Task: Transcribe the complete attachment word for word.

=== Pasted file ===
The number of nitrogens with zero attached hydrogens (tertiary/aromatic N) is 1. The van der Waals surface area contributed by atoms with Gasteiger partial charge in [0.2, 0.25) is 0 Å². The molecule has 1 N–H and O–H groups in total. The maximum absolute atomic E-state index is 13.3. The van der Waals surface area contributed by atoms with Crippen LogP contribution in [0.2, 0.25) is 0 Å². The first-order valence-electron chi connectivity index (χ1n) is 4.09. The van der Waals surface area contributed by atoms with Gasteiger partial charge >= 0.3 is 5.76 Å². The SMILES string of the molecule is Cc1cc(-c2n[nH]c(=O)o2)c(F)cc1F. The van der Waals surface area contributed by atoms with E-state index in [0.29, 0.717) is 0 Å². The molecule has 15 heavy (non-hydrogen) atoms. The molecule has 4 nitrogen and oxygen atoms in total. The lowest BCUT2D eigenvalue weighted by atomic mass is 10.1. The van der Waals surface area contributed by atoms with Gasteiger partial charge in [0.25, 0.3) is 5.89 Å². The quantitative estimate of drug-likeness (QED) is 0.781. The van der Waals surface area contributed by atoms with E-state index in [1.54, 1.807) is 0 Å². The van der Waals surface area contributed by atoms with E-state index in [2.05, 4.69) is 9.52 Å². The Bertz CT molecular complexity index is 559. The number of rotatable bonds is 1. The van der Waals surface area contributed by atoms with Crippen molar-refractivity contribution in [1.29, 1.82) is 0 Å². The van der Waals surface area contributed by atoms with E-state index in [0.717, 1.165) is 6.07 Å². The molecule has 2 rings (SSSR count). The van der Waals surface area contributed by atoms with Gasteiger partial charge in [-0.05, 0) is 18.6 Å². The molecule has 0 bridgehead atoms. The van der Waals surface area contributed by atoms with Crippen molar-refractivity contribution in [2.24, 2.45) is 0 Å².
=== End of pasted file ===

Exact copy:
The number of nitrogens with zero attached hydrogens (tertiary/aromatic N) is 1. The van der Waals surface area contributed by atoms with Gasteiger partial charge in [0.2, 0.25) is 0 Å². The molecule has 1 N–H and O–H groups in total. The maximum absolute atomic E-state index is 13.3. The van der Waals surface area contributed by atoms with Crippen LogP contribution in [0.2, 0.25) is 0 Å². The first-order valence-electron chi connectivity index (χ1n) is 4.09. The van der Waals surface area contributed by atoms with Gasteiger partial charge >= 0.3 is 5.76 Å². The SMILES string of the molecule is Cc1cc(-c2n[nH]c(=O)o2)c(F)cc1F. The van der Waals surface area contributed by atoms with E-state index in [0.29, 0.717) is 0 Å². The molecule has 15 heavy (non-hydrogen) atoms. The molecule has 4 nitrogen and oxygen atoms in total. The lowest BCUT2D eigenvalue weighted by atomic mass is 10.1. The van der Waals surface area contributed by atoms with Gasteiger partial charge in [0.25, 0.3) is 5.89 Å². The quantitative estimate of drug-likeness (QED) is 0.781. The van der Waals surface area contributed by atoms with E-state index in [1.54, 1.807) is 0 Å². The van der Waals surface area contributed by atoms with E-state index in [2.05, 4.69) is 9.52 Å². The Bertz CT molecular complexity index is 559. The number of rotatable bonds is 1. The van der Waals surface area contributed by atoms with Crippen molar-refractivity contribution in [1.29, 1.82) is 0 Å². The van der Waals surface area contributed by atoms with E-state index in [0.717, 1.165) is 6.07 Å². The molecule has 2 rings (SSSR count). The van der Waals surface area contributed by atoms with Gasteiger partial charge in [-0.05, 0) is 18.6 Å². The molecule has 0 bridgehead atoms. The van der Waals surface area contributed by atoms with Crippen molar-refractivity contribution in [2.24, 2.45) is 0 Å².